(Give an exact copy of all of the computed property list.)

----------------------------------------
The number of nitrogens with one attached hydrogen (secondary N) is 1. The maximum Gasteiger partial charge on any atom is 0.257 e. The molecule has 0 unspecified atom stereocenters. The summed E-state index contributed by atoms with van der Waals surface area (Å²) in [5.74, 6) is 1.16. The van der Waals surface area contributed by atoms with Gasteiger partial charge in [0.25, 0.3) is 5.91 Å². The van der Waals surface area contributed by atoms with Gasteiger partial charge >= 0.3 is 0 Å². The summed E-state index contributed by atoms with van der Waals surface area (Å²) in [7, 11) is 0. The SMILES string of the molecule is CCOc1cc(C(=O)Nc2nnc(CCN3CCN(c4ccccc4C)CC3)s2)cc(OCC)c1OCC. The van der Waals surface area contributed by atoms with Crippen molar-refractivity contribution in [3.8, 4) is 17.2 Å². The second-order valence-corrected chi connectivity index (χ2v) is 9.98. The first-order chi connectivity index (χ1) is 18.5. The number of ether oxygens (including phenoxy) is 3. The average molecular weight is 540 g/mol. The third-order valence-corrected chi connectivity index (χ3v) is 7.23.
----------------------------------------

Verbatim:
The number of nitrogens with one attached hydrogen (secondary N) is 1. The maximum Gasteiger partial charge on any atom is 0.257 e. The molecule has 0 unspecified atom stereocenters. The summed E-state index contributed by atoms with van der Waals surface area (Å²) in [5.74, 6) is 1.16. The van der Waals surface area contributed by atoms with Gasteiger partial charge in [0.25, 0.3) is 5.91 Å². The van der Waals surface area contributed by atoms with Gasteiger partial charge >= 0.3 is 0 Å². The summed E-state index contributed by atoms with van der Waals surface area (Å²) in [7, 11) is 0. The SMILES string of the molecule is CCOc1cc(C(=O)Nc2nnc(CCN3CCN(c4ccccc4C)CC3)s2)cc(OCC)c1OCC. The van der Waals surface area contributed by atoms with Crippen molar-refractivity contribution in [3.8, 4) is 17.2 Å². The second-order valence-corrected chi connectivity index (χ2v) is 9.98. The first-order chi connectivity index (χ1) is 18.5. The number of ether oxygens (including phenoxy) is 3. The average molecular weight is 540 g/mol. The third-order valence-corrected chi connectivity index (χ3v) is 7.23.